California public power utility Glendale Water & Power (GWP) on July 23 received approval from the Glendale City Council to move forward with a plan to repower the aging Grayson Power Plant with a combination of renewable energy resources, energy storage and a limited amount of thermal generation.
The plan includes a 75-megawatt, 300 megawatt-hour Battery Energy Storage System (BESS), as much as 50 MW of distributed energy resources that include solar photovoltaic systems, energy efficiency and demand response programs, and 93 MW of thermal generation from up to five internal combustion engines.
The city council also directed GWP staff to continue to seek alternatives that would enhance the sustainability of the utility and continue to reduce the reliance on fossil fuels.
This decision comes after GWP was directed by the Glendale City Council in April of 2018 to re-evaluate the evolving energy sector and determine if there were any new and viable clean alternatives to its original proposal, which consisted primarily of thermal generation with battery storage, the utility noted.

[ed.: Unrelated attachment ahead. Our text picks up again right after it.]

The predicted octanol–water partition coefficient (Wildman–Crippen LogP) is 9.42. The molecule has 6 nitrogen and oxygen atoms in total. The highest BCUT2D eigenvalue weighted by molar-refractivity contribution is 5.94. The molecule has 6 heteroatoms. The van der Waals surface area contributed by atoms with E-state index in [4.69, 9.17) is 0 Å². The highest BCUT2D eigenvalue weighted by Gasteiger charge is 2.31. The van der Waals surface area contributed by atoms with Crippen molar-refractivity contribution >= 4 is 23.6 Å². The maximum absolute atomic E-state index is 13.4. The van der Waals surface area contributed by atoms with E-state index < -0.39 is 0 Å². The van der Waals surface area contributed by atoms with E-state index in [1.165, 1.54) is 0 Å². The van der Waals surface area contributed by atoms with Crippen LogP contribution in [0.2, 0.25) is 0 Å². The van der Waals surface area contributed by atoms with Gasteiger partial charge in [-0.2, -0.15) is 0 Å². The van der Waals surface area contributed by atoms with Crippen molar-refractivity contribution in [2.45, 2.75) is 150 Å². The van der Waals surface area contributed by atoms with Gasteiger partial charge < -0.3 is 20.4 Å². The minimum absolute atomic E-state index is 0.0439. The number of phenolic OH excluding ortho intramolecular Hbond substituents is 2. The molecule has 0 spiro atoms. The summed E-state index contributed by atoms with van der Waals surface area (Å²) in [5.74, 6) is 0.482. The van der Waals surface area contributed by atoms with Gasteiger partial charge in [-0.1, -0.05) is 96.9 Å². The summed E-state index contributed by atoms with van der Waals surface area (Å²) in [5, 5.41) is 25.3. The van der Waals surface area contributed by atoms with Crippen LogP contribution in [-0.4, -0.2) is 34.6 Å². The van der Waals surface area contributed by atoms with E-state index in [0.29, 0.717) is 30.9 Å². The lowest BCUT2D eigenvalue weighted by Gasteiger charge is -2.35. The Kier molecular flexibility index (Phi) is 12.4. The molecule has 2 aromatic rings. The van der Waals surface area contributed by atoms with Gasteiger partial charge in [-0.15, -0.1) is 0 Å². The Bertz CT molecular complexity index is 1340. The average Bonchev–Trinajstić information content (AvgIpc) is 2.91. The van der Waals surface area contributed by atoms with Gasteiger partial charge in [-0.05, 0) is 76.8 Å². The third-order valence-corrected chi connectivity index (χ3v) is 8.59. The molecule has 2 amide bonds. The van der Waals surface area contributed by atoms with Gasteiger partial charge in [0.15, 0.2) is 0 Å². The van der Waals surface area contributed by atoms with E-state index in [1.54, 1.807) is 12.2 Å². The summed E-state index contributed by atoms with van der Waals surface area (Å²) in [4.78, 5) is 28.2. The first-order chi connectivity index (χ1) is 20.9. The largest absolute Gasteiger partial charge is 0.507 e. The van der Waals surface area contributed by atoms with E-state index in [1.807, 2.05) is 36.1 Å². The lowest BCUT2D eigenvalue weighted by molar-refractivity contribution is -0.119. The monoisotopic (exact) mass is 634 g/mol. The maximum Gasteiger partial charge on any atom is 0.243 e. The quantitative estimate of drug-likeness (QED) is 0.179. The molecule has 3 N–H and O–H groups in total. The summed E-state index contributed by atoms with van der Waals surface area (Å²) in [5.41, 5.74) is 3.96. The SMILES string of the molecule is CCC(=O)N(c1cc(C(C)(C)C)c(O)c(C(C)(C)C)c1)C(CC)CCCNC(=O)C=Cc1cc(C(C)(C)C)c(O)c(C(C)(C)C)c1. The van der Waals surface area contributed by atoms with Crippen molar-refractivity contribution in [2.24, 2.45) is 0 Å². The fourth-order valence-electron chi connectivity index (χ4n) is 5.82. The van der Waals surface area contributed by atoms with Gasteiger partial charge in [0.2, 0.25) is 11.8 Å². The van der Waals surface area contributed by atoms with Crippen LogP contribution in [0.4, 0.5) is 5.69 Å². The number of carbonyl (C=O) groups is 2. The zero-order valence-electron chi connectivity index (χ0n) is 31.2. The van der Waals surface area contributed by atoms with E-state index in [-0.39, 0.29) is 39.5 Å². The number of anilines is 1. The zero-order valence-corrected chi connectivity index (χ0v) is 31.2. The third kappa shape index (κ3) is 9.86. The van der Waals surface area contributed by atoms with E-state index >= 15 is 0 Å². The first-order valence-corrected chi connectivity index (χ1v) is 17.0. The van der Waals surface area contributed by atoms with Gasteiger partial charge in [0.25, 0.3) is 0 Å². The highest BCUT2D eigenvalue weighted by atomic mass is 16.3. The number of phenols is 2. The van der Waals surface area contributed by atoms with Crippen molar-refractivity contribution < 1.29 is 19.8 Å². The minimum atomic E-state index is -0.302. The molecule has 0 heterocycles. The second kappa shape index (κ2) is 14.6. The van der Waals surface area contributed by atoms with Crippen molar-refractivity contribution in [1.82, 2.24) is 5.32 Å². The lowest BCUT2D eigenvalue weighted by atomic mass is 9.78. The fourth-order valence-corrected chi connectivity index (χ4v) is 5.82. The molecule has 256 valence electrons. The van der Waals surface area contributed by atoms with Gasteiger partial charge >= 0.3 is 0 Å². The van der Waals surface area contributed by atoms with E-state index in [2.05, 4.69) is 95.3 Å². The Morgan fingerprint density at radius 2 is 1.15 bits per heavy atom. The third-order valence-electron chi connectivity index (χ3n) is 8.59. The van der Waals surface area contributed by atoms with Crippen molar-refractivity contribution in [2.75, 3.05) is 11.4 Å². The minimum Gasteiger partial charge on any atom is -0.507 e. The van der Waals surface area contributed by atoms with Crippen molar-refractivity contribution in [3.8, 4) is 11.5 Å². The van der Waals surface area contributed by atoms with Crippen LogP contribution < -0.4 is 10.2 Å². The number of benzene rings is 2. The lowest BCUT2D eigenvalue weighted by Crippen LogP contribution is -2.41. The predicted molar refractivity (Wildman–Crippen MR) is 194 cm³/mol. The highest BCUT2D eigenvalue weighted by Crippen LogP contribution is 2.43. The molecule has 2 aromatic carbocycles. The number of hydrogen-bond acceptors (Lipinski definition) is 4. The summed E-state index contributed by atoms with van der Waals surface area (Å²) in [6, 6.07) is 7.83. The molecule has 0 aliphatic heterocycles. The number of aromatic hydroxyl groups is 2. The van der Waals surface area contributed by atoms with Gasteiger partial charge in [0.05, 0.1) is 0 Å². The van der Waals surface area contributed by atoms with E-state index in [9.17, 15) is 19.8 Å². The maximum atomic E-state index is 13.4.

GWP said that during the evaluation process, the public had the opportunity to provide input on and participate in information sessions regarding the city’s Integrated Resource Plan (IRP).
The IRP is a planning document meant to create a road map for meeting the renewable and clean energy mandates set by the State of California by 2045, if not sooner.
The repowering of the Grayson Power Plant was an integral component of the plan “and unquestionably became the focal point in the discussions regarding the IRP. Community groups and residents were involved with the IRP Focus Groups, community IRP workshops, and provided input through GWP’s online IRP survey,” GWP said.
A majority of the facilities located at the natural gas-fired Grayson Power Plant, with the exception of Unit 9 (a simple cycle peaking plant built in 2003), were completed between 1941 and 1977.
Additional information on the Grayson Repowering Project is available here.